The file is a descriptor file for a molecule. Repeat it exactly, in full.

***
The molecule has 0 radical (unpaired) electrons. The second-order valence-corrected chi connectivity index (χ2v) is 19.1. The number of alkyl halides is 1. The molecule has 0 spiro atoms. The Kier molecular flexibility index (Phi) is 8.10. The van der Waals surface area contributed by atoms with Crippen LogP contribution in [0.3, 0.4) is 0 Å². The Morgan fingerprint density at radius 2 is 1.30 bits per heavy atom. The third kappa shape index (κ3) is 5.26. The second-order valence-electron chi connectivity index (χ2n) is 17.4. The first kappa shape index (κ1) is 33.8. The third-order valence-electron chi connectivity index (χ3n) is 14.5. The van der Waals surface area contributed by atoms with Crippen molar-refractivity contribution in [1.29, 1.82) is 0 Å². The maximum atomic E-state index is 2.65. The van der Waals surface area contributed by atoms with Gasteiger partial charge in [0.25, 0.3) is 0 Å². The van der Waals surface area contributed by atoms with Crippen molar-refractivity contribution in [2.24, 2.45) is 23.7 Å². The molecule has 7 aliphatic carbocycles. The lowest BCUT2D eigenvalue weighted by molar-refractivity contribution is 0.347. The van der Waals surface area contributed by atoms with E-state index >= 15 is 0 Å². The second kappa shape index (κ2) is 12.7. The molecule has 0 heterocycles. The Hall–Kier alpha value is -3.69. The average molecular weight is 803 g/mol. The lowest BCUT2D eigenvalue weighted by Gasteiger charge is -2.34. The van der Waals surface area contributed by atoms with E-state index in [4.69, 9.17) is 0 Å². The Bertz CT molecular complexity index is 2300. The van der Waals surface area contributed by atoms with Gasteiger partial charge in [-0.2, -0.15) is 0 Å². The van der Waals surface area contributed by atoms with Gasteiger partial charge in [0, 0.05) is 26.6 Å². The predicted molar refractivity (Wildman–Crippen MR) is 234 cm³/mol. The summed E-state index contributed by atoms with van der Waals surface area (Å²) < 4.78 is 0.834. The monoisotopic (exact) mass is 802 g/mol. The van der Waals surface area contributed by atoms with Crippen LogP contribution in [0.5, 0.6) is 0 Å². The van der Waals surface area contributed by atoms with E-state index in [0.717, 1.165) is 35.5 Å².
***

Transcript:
The molecule has 0 radical (unpaired) electrons. The second-order valence-corrected chi connectivity index (χ2v) is 19.1. The number of alkyl halides is 1. The molecule has 0 spiro atoms. The Kier molecular flexibility index (Phi) is 8.10. The van der Waals surface area contributed by atoms with Crippen LogP contribution in [0.3, 0.4) is 0 Å². The Morgan fingerprint density at radius 2 is 1.30 bits per heavy atom. The third kappa shape index (κ3) is 5.26. The second-order valence-electron chi connectivity index (χ2n) is 17.4. The first kappa shape index (κ1) is 33.8. The third-order valence-electron chi connectivity index (χ3n) is 14.5. The van der Waals surface area contributed by atoms with Crippen molar-refractivity contribution in [1.29, 1.82) is 0 Å². The maximum atomic E-state index is 2.65. The van der Waals surface area contributed by atoms with Gasteiger partial charge in [0.25, 0.3) is 0 Å². The van der Waals surface area contributed by atoms with Crippen molar-refractivity contribution in [2.24, 2.45) is 23.7 Å². The molecule has 7 aliphatic carbocycles. The lowest BCUT2D eigenvalue weighted by molar-refractivity contribution is 0.347. The van der Waals surface area contributed by atoms with E-state index >= 15 is 0 Å². The second kappa shape index (κ2) is 12.7. The molecule has 0 heterocycles. The Hall–Kier alpha value is -3.69. The average molecular weight is 803 g/mol. The lowest BCUT2D eigenvalue weighted by Gasteiger charge is -2.34. The van der Waals surface area contributed by atoms with E-state index in [4.69, 9.17) is 0 Å². The Bertz CT molecular complexity index is 2300. The van der Waals surface area contributed by atoms with Gasteiger partial charge in [-0.2, -0.15) is 0 Å². The van der Waals surface area contributed by atoms with Gasteiger partial charge in [0, 0.05) is 26.6 Å². The predicted molar refractivity (Wildman–Crippen MR) is 234 cm³/mol. The summed E-state index contributed by atoms with van der Waals surface area (Å²) < 4.78 is 0.834. The monoisotopic (exact) mass is 802 g/mol. The van der Waals surface area contributed by atoms with Crippen LogP contribution in [0.5, 0.6) is 0 Å². The van der Waals surface area contributed by atoms with E-state index in [0.717, 1.165) is 35.5 Å².